During the war years, McCall was in the top tier of MGM writers, but the studio was getting its money’s worth at $1,250 a week (Maisie Gets Her Man, 1942; Swing Shift Maisie, 1943; Maisie Goes to Reno, 1944; Keep Your Powder Dry, 1945). By the end of the war, her salary had jumped to $3,000 a week. But McCall reaped even bigger rewards when she negotiated a landmark deal for The Fighting Sullivans (1944). For many years, McCall’s agent had been Mary Baker, formidable partner of the Jaffe Agency. When Sam Jaffe struck a deal with Twentieth Century-Fox for the Sullivan family story, he hired McCall at $15,000 plus a 5 percent share of the producers’ profits. Although writers such as Nunnally Johnson had won percentage deals in the past, Mc- Call shared her experience with other writers in an early issue of The Screen Writer Magazine: “I look forward to the time when such contracts will be usual.”
Meanwhile, McCall belonged to more committees than most writers had screen credits. She was not only head of the Screen Writers Guild, but also ran the Hollywood branch of the War Activities Committee, the Hollywood Democratic Committee (where she would meet and dine with idol Eleanor Roosevelt at Congresswoman Helen Gahagan Douglas’ house), the Labor Management Committee, and several other political and charitable organizations.
At the War Activities Committee, McCall coordinated and commissioned cross-studio shorts, including a Tess Slesinger- Frank Davis script (What if They Quit?, Twentieth Century Fox), David O. Selznick’s nurse’s aide story (set to coincide with the release of the women’s homefront drama Since You Went Away, 1944), and RKO’s war-bond-drive short, Ginger Rogers Finds a Bargain (released by the Women’s Army Corps).
McCall’s two OWI/WAC film commissions for MGM, Box Office Maisie and Reward Unlimited, were also aimed at female audiences. Reward Unlimited, directed by Jacques Tourneur, focused on the Cadet Nurse Training Corps as part of a major recruitment push. Her Maisie short was tied to Swing Shift Maisie, the latest offering in her successful, never-say-die working-girl franchise, in which Maisie Ravier (Ann Sothern) takes a job in an aircraft plant.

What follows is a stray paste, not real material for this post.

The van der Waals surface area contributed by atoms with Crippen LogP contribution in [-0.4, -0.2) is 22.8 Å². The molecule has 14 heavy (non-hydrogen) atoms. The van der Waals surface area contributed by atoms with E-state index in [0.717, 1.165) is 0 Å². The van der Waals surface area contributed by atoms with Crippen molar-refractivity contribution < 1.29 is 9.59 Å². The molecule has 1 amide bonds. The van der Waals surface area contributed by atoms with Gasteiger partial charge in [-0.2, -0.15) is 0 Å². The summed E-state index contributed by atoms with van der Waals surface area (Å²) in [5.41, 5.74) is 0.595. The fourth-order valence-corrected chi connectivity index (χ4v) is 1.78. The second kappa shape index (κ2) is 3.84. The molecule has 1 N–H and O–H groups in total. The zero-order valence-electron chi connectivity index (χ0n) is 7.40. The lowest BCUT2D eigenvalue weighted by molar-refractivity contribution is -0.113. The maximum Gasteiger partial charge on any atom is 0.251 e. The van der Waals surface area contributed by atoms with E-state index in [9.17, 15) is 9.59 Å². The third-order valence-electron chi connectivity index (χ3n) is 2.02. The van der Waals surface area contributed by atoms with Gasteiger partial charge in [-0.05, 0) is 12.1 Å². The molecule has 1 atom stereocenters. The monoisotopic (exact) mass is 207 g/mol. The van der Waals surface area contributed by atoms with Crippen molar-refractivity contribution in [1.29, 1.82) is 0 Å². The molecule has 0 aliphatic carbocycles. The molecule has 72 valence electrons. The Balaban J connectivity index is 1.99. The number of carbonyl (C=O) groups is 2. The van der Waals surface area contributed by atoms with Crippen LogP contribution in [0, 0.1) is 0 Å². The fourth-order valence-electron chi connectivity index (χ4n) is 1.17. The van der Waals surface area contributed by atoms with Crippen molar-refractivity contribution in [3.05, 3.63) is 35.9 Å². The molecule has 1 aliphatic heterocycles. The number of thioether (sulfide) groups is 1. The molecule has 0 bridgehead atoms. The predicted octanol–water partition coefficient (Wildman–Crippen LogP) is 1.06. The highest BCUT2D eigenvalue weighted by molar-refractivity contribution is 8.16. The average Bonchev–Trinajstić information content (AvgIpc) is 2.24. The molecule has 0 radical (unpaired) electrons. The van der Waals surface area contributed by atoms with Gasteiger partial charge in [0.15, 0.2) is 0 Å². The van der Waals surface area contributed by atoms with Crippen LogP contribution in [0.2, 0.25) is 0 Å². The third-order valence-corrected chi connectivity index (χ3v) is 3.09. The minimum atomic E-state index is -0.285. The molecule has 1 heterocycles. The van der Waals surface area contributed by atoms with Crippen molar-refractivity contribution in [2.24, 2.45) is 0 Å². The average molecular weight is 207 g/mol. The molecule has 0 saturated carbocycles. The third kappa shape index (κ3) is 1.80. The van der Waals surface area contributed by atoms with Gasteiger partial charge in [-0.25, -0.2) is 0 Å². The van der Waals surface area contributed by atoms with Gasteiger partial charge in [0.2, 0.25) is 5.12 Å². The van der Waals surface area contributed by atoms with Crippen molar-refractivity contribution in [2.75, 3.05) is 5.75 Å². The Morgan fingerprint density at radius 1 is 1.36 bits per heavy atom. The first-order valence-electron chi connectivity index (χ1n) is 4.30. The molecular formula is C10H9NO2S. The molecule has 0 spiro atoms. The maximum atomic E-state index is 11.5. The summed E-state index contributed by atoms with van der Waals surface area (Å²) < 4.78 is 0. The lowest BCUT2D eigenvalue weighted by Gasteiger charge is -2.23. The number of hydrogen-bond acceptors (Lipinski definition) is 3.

Twentieth Century-Fox denied her credit for writing Marilyn Monroe’s dialogue in There’s No Business Like Show Business. With typically black humor, McCall quipped, "She needs dialogue?" takes a job in an aircraft plant.
Public Enemy and Private Heroine
McCall was an extremely popular Guild president. Prior to her election, she had been instrumental in getting the producers to agree to the first contract and also resisted pressure by left-wing elements to implement a writers’ wage freeze. With the producers still stalling on points of the contract, and the Guild threatening a strike in the winter of 1941-42, many of the Guild’s left-wing members advocated a freeze to show wartime solidarity—including McCall’s future vice president, Lester Cole. Moderate elements in the Guild were strongly opposed to what effectively was “freezing the contract” for the duration before anything had been formally signed.
When the producers offered the New Deal minimum wage of $125 a week before the freeze could be imposed, Cole, Dalton Trumbo, John Howard Lawson, and Ralph Block had, as Richard Maibaum would remember, “egg on their faces.”
Although McCall would publicly defend Hollywood against smear campaigns from outsiders (particularly in her response to Marcia Winn’s Chicago Tribune series in 1943), she continuously battled extreme right-wing political groups within the industry intent on muzzling the unions. Then, in the summer of 1944, she and her fellow Guild members were faced with a new threat: The Motion Picture Alliance for the Preservation of American Ideals (MPA). Sam Wood, president of the MPA, publisher William Randolph Hearst, and other conservative filmmakers began accusing liberal organizations and unions of “subversive activities.”
In July 1944, McCall and other prominent Hollywood Democrats launched a “counterattack” from the Hollywood Women’s Club, organized by the Emergency Committee of Hollywood Guilds and Unions. Fellow writer Oliver H. P. Garrett drew attention to the similarities between the MPA’s public statements and those of Hitler. McCall focused on the conservative attacks on Hollywood unions and “flatly accused MPA members of union-busting intentions.” She was widely quoted in the national press: “We don’t believe union-busting is an American ideal.”
The Emergency Committee united liberal workers across the industry that included the Brotherhood of Electrical Workers, Screen Cartoonists, the Screen Publicists Guild, the Society of Motion Picture Film Editors, the Screen Story Analysts Guild, the United Brotherhood of Carpenters, the Songwriters Protective Association, and the Screen Writers Guild. Protection of the unions, a fundamental policy of the New Deal, was under threat. As attacks increased from the Hollywood insiders, such as director Cecil B. DeMille, Mc- Call counterpunched on the airwaves with her mid-Atlantic, Roosevelt-esque drawl.